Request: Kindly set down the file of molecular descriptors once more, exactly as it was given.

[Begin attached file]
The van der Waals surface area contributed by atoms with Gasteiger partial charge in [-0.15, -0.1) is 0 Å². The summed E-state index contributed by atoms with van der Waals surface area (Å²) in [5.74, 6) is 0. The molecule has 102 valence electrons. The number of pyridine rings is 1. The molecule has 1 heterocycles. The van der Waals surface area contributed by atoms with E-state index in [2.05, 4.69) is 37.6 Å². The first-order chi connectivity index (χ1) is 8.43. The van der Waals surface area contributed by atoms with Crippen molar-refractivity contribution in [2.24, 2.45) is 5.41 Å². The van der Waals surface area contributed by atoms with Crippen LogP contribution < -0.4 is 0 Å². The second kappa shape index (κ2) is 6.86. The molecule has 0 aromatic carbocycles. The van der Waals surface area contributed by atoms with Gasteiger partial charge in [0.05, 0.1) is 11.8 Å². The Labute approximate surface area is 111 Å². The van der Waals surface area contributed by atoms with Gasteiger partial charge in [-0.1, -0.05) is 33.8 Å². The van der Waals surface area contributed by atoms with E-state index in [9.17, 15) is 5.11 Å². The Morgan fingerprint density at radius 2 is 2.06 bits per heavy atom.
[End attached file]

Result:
The van der Waals surface area contributed by atoms with Gasteiger partial charge in [-0.15, -0.1) is 0 Å². The summed E-state index contributed by atoms with van der Waals surface area (Å²) in [5.74, 6) is 0. The molecule has 102 valence electrons. The number of pyridine rings is 1. The molecule has 1 heterocycles. The van der Waals surface area contributed by atoms with E-state index in [2.05, 4.69) is 37.6 Å². The first-order chi connectivity index (χ1) is 8.43. The van der Waals surface area contributed by atoms with Crippen molar-refractivity contribution in [2.24, 2.45) is 5.41 Å². The van der Waals surface area contributed by atoms with Crippen LogP contribution < -0.4 is 0 Å². The second kappa shape index (κ2) is 6.86. The molecule has 0 aromatic carbocycles. The van der Waals surface area contributed by atoms with Gasteiger partial charge in [0.05, 0.1) is 11.8 Å². The Labute approximate surface area is 111 Å². The van der Waals surface area contributed by atoms with Gasteiger partial charge in [-0.1, -0.05) is 33.8 Å². The van der Waals surface area contributed by atoms with E-state index in [9.17, 15) is 5.11 Å². The Morgan fingerprint density at radius 2 is 2.06 bits per heavy atom.